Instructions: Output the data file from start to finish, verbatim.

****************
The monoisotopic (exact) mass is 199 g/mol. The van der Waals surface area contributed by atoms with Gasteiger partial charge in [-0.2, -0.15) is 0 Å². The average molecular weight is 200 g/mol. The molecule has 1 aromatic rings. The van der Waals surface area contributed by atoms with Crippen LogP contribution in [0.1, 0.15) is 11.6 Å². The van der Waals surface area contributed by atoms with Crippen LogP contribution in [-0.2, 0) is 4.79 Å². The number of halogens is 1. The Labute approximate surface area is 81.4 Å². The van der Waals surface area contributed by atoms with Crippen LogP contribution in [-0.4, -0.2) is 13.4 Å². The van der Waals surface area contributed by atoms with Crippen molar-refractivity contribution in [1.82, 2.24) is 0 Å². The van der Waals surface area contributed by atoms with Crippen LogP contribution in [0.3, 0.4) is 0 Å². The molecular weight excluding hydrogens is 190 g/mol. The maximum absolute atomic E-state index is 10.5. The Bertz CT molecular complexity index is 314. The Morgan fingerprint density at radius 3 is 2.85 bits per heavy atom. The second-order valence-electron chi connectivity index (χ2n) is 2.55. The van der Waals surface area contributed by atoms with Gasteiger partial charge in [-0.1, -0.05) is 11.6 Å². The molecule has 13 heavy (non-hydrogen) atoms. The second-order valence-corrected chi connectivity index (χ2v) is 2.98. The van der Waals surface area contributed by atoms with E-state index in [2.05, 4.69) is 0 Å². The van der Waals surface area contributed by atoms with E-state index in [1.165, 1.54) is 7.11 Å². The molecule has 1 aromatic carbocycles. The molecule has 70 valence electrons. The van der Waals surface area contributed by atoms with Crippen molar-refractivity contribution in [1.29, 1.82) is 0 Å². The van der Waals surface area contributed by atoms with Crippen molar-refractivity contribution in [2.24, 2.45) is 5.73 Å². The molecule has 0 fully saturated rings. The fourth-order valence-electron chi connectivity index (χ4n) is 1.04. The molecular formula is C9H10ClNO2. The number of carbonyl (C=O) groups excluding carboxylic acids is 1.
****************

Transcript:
The monoisotopic (exact) mass is 199 g/mol. The van der Waals surface area contributed by atoms with Gasteiger partial charge in [-0.2, -0.15) is 0 Å². The average molecular weight is 200 g/mol. The molecule has 1 aromatic rings. The van der Waals surface area contributed by atoms with Crippen LogP contribution in [0.1, 0.15) is 11.6 Å². The van der Waals surface area contributed by atoms with Crippen LogP contribution in [-0.2, 0) is 4.79 Å². The number of halogens is 1. The Labute approximate surface area is 81.4 Å². The van der Waals surface area contributed by atoms with Crippen LogP contribution in [-0.4, -0.2) is 13.4 Å². The van der Waals surface area contributed by atoms with Crippen molar-refractivity contribution in [1.82, 2.24) is 0 Å². The van der Waals surface area contributed by atoms with Crippen LogP contribution in [0.3, 0.4) is 0 Å². The molecular weight excluding hydrogens is 190 g/mol. The maximum absolute atomic E-state index is 10.5. The Bertz CT molecular complexity index is 314. The Morgan fingerprint density at radius 3 is 2.85 bits per heavy atom. The second-order valence-electron chi connectivity index (χ2n) is 2.55. The van der Waals surface area contributed by atoms with Gasteiger partial charge in [-0.1, -0.05) is 11.6 Å². The molecule has 13 heavy (non-hydrogen) atoms. The second-order valence-corrected chi connectivity index (χ2v) is 2.98. The van der Waals surface area contributed by atoms with E-state index in [2.05, 4.69) is 0 Å². The van der Waals surface area contributed by atoms with E-state index in [1.165, 1.54) is 7.11 Å². The molecule has 1 aromatic carbocycles. The molecule has 70 valence electrons. The van der Waals surface area contributed by atoms with Crippen molar-refractivity contribution in [1.29, 1.82) is 0 Å². The van der Waals surface area contributed by atoms with Crippen molar-refractivity contribution in [2.24, 2.45) is 5.73 Å². The molecule has 0 fully saturated rings. The fourth-order valence-electron chi connectivity index (χ4n) is 1.04. The molecular formula is C9H10ClNO2. The number of carbonyl (C=O) groups excluding carboxylic acids is 1.